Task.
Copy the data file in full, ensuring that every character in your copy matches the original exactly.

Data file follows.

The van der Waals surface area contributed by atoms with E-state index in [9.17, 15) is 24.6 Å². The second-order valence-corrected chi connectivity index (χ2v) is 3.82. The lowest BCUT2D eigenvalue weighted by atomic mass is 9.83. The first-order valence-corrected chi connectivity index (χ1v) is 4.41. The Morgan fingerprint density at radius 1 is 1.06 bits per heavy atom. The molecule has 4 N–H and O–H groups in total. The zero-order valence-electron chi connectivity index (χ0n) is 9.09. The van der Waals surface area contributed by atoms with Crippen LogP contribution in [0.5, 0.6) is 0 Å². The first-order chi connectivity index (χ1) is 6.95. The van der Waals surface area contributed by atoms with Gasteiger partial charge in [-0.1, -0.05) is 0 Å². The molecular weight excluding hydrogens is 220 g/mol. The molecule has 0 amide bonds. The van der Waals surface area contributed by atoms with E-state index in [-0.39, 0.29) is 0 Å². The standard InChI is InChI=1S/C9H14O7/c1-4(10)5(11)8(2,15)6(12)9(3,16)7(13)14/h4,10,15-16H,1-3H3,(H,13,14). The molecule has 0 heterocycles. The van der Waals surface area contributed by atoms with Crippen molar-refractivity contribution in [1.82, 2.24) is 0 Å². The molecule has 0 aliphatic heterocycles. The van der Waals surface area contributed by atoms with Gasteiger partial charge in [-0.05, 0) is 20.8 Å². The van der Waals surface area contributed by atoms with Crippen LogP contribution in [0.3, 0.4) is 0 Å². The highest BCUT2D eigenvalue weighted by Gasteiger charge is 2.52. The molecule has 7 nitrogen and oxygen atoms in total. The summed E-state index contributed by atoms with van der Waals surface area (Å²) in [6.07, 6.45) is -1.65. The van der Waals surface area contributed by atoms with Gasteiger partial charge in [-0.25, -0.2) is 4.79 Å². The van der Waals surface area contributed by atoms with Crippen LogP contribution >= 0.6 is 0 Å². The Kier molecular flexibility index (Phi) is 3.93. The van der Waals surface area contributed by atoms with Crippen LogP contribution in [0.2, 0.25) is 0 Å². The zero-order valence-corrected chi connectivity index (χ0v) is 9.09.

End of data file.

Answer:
The van der Waals surface area contributed by atoms with E-state index in [9.17, 15) is 24.6 Å². The second-order valence-corrected chi connectivity index (χ2v) is 3.82. The lowest BCUT2D eigenvalue weighted by atomic mass is 9.83. The first-order valence-corrected chi connectivity index (χ1v) is 4.41. The Morgan fingerprint density at radius 1 is 1.06 bits per heavy atom. The molecule has 4 N–H and O–H groups in total. The zero-order valence-electron chi connectivity index (χ0n) is 9.09. The van der Waals surface area contributed by atoms with Crippen LogP contribution in [0.5, 0.6) is 0 Å². The first-order chi connectivity index (χ1) is 6.95. The van der Waals surface area contributed by atoms with Gasteiger partial charge in [-0.1, -0.05) is 0 Å². The molecular weight excluding hydrogens is 220 g/mol. The molecule has 0 amide bonds. The van der Waals surface area contributed by atoms with E-state index in [-0.39, 0.29) is 0 Å². The standard InChI is InChI=1S/C9H14O7/c1-4(10)5(11)8(2,15)6(12)9(3,16)7(13)14/h4,10,15-16H,1-3H3,(H,13,14). The molecule has 0 heterocycles. The van der Waals surface area contributed by atoms with Crippen molar-refractivity contribution in [1.82, 2.24) is 0 Å². The molecule has 0 aliphatic heterocycles. The van der Waals surface area contributed by atoms with Gasteiger partial charge in [-0.05, 0) is 20.8 Å². The van der Waals surface area contributed by atoms with Crippen LogP contribution in [0.3, 0.4) is 0 Å². The highest BCUT2D eigenvalue weighted by Gasteiger charge is 2.52. The molecule has 7 nitrogen and oxygen atoms in total. The summed E-state index contributed by atoms with van der Waals surface area (Å²) in [6.07, 6.45) is -1.65. The van der Waals surface area contributed by atoms with Gasteiger partial charge in [-0.25, -0.2) is 4.79 Å². The van der Waals surface area contributed by atoms with Crippen LogP contribution >= 0.6 is 0 Å². The Kier molecular flexibility index (Phi) is 3.93. The van der Waals surface area contributed by atoms with Crippen LogP contribution in [0.2, 0.25) is 0 Å². The zero-order valence-corrected chi connectivity index (χ0v) is 9.09.